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If cos(θ) = − 10/11 with θ in Quadrant III, what is sin(θ)?

Guest Oct 10, 2017

Best Answer 

 #1
avatar+7340 
+2

From the Pythagorean identity,

 

sin2 θ  +  cos2 θ     =  1        Plug in  -10/11  for  cos θ .

 

sin2 θ  +  (-10/11)2  =  1       \((-\frac{10}{11})^2=(-\frac{10}{11})(-\frac{10}{11})=\frac{100}{121}\)

 

sin2 θ  +  100/121   =  1       Subtract   100 / 121  from both sides.

 

sin2 θ   =   21/121                Since sin is negative in Quad III, take the negative sqrt of both sides.

 

sin θ     =  \(-\sqrt{\frac{21}{121}}\)

 

sin θ     =   \(-\frac{\sqrt{21}}{11}\)

hectictar  Oct 10, 2017
edited by hectictar  Oct 10, 2017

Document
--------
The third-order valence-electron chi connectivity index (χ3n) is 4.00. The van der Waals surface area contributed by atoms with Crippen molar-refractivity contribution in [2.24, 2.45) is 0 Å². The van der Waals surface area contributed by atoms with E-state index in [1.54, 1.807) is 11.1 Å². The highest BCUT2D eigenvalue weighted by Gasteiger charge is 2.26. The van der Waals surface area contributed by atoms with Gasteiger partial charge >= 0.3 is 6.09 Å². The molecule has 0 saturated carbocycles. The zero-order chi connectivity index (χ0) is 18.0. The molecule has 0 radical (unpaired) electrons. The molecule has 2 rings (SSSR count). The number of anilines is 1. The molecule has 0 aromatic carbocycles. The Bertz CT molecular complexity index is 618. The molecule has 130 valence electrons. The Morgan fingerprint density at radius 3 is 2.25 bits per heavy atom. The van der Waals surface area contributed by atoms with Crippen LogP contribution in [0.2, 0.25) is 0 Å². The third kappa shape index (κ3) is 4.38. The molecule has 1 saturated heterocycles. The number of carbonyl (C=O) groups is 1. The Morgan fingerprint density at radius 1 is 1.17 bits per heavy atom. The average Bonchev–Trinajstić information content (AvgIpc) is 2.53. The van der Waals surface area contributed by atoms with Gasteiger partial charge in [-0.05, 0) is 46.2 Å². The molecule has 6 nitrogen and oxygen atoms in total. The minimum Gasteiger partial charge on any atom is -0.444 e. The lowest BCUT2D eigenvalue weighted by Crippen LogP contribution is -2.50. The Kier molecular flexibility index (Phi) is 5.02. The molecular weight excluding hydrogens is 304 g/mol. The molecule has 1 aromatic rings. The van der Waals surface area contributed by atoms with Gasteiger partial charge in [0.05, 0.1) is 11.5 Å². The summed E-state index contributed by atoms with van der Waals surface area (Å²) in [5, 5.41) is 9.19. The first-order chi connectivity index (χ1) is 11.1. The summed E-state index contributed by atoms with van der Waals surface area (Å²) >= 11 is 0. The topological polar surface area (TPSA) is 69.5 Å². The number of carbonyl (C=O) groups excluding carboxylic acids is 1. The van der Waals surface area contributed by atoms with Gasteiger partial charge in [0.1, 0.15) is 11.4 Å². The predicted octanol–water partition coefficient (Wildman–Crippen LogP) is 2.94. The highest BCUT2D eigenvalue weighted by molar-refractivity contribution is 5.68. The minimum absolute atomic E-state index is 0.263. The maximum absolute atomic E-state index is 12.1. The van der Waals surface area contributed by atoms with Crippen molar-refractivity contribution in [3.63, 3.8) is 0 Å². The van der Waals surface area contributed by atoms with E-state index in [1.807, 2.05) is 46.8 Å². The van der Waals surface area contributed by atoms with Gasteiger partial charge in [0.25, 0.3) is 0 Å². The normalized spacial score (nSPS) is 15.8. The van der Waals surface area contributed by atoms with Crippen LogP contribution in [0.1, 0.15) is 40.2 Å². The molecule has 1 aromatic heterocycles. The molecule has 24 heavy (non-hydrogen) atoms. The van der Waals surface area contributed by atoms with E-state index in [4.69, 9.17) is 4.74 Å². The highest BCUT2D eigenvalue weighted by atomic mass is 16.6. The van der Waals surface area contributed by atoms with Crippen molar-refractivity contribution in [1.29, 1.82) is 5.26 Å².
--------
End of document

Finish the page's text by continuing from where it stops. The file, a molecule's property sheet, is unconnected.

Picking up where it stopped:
#1
avatar+7340 
+2
Best Answer

From the Pythagorean identity,

 

sin2 θ  +  cos2 θ     =  1        Plug in  -10/11  for  cos θ .

 

sin2 θ  +  (-10/11)2  =  1       \((-\frac{10}{11})^2=(-\frac{10}{11})(-\frac{10}{11})=\frac{100}{121}\)

 

sin2 θ  +  100/121   =  1       Subtract   100 / 121  from both sides.

 

sin2 θ   =   21/121                Since sin is negative in Quad III, take the negative sqrt of both sides.

 

sin θ     =  \(-\sqrt{\frac{21}{121}}\)

 

sin θ     =   \(-\frac{\sqrt{21}}{11}\)

hectictar  Oct 10, 2017
edited by hectictar  Oct 10, 2017

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